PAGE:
Shcherbakov D.E. 2015. Permian and Triassic ancestors of webspinners (Embiodea) // Russian Entomol. J. Vol.24. No.3: 187–200 [in English].
Borissiak Paleontological Institute, Russian Academy of Sciences, Moscow, Russia; email@example.com
KEY WORDS: Embiodea, Alexarasniidae, Protorthoptera, Atactophlebiidae, Sheimiidae, Miomoptera, wings, fossil, phylogeny.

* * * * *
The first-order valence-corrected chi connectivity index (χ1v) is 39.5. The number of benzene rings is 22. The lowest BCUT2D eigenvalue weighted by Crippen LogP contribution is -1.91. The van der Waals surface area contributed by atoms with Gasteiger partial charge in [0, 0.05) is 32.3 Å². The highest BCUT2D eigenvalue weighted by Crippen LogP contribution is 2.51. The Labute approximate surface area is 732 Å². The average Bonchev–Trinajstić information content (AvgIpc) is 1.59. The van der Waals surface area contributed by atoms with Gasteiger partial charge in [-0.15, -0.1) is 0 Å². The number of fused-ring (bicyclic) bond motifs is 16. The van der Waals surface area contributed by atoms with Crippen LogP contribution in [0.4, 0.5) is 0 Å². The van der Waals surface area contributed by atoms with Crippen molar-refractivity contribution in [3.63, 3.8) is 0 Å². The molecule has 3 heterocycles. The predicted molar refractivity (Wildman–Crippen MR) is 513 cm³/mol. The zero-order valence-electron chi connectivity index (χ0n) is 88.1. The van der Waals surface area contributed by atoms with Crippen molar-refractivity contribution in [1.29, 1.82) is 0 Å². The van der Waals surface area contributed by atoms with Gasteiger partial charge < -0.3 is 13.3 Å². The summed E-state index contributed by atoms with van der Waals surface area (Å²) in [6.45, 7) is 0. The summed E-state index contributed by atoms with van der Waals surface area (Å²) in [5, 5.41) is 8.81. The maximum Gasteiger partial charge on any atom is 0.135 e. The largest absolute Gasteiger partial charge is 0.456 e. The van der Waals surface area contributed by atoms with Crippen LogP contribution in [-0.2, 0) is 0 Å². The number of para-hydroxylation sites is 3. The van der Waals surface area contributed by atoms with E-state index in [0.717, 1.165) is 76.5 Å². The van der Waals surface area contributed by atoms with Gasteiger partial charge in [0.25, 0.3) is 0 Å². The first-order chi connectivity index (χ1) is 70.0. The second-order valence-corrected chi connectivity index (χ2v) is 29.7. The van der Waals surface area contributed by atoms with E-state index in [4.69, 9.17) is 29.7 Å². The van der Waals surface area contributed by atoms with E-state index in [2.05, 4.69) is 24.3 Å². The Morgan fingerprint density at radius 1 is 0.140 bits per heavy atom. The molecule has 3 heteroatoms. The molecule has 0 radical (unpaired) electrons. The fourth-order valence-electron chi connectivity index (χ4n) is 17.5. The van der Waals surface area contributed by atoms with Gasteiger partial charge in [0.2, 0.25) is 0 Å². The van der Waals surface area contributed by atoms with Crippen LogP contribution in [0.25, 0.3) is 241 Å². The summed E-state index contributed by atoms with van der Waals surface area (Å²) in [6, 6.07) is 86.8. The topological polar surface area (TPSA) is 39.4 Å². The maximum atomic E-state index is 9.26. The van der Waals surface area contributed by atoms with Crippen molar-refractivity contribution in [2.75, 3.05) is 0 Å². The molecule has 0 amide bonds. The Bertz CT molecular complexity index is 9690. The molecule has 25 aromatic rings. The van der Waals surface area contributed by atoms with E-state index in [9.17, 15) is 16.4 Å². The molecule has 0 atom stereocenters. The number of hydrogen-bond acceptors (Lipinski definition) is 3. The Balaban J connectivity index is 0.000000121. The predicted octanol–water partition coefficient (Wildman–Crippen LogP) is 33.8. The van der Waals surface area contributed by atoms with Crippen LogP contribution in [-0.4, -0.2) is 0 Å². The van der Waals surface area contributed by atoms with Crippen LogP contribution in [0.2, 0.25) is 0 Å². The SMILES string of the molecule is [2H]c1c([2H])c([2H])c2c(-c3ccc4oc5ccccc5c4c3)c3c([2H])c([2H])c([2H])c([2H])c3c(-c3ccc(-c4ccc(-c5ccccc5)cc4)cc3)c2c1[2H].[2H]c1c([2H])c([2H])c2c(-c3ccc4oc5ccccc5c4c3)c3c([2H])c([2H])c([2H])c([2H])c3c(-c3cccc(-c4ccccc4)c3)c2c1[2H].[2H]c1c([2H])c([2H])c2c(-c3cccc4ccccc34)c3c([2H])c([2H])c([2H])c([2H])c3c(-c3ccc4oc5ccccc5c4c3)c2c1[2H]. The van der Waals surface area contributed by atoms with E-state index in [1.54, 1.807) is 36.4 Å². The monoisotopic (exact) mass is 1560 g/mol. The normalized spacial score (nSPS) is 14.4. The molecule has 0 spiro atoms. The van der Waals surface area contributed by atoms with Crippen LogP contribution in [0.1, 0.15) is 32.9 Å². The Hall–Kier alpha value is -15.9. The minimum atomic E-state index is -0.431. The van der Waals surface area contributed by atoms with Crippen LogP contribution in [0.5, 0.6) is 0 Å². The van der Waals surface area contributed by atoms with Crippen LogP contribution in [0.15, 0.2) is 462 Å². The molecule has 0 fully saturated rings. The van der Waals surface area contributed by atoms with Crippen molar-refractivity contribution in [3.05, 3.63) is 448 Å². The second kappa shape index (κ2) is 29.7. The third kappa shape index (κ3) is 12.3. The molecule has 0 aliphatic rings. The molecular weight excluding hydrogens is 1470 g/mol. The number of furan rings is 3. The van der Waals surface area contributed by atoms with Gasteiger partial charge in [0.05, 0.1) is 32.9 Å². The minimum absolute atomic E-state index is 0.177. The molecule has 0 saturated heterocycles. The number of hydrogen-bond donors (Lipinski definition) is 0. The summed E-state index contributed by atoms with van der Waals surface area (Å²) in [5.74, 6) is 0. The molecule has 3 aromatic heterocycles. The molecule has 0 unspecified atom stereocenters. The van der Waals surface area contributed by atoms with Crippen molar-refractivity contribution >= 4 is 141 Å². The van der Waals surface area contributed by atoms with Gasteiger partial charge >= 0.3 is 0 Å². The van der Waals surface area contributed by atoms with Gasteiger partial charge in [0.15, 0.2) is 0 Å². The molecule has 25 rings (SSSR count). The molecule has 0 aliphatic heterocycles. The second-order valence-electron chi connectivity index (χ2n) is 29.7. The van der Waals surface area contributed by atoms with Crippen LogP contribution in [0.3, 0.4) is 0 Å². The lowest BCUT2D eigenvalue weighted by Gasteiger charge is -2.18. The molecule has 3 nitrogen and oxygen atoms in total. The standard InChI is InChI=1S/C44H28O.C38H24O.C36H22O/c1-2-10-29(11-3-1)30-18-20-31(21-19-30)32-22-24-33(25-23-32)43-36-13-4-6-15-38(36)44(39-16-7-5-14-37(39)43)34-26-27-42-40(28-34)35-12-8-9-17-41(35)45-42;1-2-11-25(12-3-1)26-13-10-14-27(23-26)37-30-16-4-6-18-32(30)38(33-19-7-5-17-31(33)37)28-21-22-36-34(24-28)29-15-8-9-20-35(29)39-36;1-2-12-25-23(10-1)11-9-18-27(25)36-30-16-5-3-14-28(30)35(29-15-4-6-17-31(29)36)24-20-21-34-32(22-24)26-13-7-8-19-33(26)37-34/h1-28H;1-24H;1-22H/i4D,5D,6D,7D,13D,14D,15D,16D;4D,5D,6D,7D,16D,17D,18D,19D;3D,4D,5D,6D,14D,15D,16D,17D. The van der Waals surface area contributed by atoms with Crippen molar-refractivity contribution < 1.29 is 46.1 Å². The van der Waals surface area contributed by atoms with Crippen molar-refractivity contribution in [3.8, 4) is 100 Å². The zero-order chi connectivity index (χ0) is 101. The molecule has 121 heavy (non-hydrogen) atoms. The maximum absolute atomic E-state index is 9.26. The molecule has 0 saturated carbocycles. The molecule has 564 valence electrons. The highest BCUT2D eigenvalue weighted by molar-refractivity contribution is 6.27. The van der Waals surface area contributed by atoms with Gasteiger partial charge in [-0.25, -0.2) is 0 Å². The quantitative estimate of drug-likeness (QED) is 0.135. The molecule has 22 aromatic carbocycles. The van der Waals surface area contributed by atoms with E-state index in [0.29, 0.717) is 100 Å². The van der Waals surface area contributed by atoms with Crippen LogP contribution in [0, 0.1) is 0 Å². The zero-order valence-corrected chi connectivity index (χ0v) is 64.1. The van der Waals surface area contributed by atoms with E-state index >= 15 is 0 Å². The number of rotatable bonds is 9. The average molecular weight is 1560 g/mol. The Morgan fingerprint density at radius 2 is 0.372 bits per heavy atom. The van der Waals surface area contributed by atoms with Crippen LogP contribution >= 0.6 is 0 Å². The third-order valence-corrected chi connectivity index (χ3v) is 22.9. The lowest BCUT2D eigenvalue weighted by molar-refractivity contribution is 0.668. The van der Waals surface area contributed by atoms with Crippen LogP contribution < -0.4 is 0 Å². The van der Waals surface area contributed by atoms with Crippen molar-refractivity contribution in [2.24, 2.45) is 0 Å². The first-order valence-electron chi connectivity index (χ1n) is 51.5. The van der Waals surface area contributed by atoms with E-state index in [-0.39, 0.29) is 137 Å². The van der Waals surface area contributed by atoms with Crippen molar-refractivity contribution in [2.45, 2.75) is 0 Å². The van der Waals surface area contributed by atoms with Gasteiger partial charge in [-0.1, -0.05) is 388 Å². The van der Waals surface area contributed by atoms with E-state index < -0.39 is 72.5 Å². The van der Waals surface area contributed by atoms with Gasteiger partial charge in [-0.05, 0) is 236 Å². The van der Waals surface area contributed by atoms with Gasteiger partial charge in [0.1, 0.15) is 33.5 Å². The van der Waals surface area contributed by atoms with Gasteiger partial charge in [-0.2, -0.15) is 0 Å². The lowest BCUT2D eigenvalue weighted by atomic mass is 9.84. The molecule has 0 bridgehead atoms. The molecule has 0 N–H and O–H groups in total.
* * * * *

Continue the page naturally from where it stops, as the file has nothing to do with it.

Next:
ABSTRACT. The extinct family Alexarasniidae known from isolated wings shows several characters considered unique of webspinners, including the radial blood sinus and hyaline intervenal lines, and therefore is assigned to Embiodea as Palembiodea subordo n. In this family, Nikolembia kusnezovi gen. et sp.n. from the terminal Permian (or basal Triassic) of Babiy Kamen’, Kuznetsk Basin and Nestorembia novojilovi gen. et sp.n. from Middle or Late Triassic of Madygen, Kyrgyzstan are described. The latter genus is assigned to Nestorembiinae subfam.n. along with the monobasic Middle Triassic genus Palaeomesorthopteron Aristov, Grauvogel-Stamm et Marchal-Papier, 2011 originally described in the family Mesorthopteridae, order Grylloblattodea. Other pre-Cretaceous fossils related to webspinners are discussed. The webspinner lineage is traceable back via Jurassic Sinembiidae and Late Permian–Triassic Alexarasniidae to the Early–Middle Permian Atactophlebiidae (Protorthoptera s.l.). Some embiid characters are found isolated in several protorthopteran families, including flexible wings with a radial blood sinus in Soyanopteridae and several blood sinuses in Soyaniidae fam.n. (created for Soyania Aristov et Rasnitsyn, 2009 described in Permembiidae Sheimiinae). Pseudosheimia alligans Aristov et Rasnitsyn, 2009 is singled out into Magniscapa gen.n. and its caudal appendages are reinterpreted as two-segmented cerci instead of male gonopods, discarding the argument in favor of assigning Sheimiidae, Letopalopteridae and Permembiidae to Oligoneoptera. The fossil evidence suggests that, contrary to common opinion, the slender body, short legs, enlarged hind femora, oligosegmented cerci, and flexible wings with sinus veins apparently evolved in webspinner ancestors living in confined spaces, long before the gallery-making habit.